Boeing faces a fresh delay in the resumption of deliveries of 737 MAX jets to China after the mid-air blowout of a panel on an Alaska Airlines MAX 9 this month, the Wall Street Journal reported on Sunday.
China Southern Airlines had been readying to receive MAX planes in January, but it plans to conduct additional safety inspections on the aircraft, the report said, citing people familiar with the matter.
China’s aviation regulator also instructed the country’s airlines to conduct precautionary safety inspections on their Boeing 737 MAX jets, the report added.
Chinese airlines do not have the MAX 9 model in their fleet. The MAX 8 jets they operate lack the panel involved in the Alaska Airlines incident.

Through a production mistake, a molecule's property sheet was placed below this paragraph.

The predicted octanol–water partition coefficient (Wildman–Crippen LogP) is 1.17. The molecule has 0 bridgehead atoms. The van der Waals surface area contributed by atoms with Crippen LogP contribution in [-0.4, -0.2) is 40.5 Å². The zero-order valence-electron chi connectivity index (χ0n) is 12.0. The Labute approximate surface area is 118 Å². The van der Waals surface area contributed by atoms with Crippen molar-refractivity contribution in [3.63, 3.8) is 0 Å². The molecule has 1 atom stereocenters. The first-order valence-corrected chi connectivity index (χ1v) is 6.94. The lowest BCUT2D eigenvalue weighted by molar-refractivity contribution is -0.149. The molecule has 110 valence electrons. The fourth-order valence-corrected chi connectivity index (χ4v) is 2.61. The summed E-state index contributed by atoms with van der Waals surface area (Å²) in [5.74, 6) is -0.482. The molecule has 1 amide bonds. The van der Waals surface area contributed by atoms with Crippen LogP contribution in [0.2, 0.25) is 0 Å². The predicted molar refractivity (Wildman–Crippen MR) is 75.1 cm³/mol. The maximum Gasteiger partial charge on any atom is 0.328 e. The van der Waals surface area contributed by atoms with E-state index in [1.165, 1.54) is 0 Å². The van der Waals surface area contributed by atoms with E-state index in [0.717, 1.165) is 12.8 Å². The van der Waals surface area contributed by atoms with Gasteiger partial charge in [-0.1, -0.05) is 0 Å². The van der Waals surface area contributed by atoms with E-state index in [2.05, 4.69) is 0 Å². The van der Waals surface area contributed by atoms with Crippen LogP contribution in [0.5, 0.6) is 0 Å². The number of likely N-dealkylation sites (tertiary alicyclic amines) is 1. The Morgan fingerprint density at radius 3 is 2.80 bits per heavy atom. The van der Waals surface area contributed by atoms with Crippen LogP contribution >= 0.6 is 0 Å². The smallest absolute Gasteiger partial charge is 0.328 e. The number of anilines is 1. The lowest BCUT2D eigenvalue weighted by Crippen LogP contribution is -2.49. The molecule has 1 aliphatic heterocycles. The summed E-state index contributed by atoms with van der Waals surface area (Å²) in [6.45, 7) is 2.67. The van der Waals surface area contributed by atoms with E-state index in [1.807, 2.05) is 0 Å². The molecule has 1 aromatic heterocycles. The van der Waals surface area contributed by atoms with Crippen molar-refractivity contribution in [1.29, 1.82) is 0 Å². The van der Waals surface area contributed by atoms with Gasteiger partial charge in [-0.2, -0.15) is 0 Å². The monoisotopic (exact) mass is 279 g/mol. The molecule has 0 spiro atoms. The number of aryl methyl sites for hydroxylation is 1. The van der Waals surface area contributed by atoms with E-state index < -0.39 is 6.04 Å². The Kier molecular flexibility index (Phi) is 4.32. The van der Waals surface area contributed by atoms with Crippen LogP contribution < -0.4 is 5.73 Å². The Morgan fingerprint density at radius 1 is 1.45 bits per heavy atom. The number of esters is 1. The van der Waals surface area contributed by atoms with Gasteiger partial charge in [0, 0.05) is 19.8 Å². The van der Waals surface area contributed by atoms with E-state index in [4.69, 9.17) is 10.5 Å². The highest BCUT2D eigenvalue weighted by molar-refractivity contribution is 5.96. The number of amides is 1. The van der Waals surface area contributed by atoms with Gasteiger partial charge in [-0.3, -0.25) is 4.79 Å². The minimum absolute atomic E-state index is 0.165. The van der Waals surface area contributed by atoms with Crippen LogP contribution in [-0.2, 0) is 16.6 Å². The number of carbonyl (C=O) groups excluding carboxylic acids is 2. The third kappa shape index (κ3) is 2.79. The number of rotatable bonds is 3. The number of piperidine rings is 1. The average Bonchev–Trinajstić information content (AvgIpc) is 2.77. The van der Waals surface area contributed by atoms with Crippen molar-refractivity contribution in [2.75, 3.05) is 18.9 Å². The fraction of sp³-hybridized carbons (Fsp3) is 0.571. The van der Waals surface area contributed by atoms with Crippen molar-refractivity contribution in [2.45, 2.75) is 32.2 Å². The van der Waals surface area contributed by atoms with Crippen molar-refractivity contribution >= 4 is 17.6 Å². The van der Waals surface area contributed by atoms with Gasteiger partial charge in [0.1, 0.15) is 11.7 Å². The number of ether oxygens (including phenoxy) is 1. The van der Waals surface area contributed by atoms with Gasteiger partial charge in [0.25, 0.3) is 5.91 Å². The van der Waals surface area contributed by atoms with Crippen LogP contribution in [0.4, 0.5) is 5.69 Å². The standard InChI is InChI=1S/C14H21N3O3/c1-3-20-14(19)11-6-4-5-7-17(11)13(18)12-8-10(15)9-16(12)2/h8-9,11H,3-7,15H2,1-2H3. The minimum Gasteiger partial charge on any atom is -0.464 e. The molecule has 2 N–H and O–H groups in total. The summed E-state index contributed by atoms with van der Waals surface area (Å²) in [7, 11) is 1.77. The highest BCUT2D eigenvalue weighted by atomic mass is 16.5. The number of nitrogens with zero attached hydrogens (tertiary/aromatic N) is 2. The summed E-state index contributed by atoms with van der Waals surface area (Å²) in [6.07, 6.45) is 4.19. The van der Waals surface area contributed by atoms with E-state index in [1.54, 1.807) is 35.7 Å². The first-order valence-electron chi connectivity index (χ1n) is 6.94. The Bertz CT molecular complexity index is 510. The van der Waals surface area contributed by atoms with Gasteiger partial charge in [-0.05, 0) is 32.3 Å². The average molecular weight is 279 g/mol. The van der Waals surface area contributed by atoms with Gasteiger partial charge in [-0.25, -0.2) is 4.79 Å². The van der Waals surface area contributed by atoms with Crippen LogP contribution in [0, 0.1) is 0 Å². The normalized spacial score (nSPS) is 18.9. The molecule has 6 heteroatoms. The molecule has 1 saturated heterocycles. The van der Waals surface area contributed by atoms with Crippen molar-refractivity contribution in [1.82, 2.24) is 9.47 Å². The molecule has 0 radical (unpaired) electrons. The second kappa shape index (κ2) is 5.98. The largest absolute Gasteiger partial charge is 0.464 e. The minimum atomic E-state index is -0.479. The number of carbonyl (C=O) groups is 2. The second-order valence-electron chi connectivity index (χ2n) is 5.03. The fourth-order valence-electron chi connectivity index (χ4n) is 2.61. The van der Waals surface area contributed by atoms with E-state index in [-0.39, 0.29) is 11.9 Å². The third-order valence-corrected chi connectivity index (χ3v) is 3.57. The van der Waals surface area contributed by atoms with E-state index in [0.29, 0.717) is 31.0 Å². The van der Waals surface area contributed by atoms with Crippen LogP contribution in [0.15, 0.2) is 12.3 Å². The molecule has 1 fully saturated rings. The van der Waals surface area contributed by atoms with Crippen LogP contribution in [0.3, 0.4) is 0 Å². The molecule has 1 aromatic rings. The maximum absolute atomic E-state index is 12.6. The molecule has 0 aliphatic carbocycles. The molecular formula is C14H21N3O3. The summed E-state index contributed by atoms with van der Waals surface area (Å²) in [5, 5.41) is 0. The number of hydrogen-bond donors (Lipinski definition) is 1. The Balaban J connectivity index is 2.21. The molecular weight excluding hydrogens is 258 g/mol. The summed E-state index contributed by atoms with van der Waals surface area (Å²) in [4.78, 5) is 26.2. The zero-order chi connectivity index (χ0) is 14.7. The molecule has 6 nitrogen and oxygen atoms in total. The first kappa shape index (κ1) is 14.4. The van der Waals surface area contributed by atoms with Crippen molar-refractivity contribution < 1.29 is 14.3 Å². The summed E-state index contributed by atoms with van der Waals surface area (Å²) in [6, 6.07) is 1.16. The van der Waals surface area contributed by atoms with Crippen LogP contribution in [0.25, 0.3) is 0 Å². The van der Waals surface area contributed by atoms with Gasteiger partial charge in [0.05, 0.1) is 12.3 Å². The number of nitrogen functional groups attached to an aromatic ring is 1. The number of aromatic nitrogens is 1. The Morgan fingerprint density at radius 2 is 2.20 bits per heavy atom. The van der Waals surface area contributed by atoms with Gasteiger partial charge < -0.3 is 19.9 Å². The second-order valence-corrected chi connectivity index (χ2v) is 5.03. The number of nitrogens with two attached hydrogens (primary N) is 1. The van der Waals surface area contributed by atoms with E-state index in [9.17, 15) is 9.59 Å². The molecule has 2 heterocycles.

Beijing is holding off from making further substantive moves as it waits for more clarity from U.S. investigations into the accident, the WSJ reported, citing a person familiar with the matter.
Boeing declined to comment. China Southern Airlines and China’s aviation regulator did not immediately respond to Reuters’ requests for comment.
China suspended most orders and deliveries of Boeing planes in 2019 after 737 MAX was grounded worldwide following two fatal crashes in Indonesia and Ethiopia.
A restart of MAX deliveries would be a major breakthrough for Boeing’s relationship with China, which has been impacted by the MAX crisis and U.S.-China political tensions.
It would also be a financial win for Boeing, allowing it to collect payment for dozens of Chinese MAX planes in its inventory.
The company last month made its first direct delivery of a 787 Dreamliner to China since 2019, a step seen as a possible prelude to the end of Beijing’s freeze on MAX deliveries. Through November, it also handed over eight 777 freighters to Chinese customers, according to Boeing data.
Boeing has been virtually frozen out of new orders from China since 2017 amid Sino-U.S. trade tensions.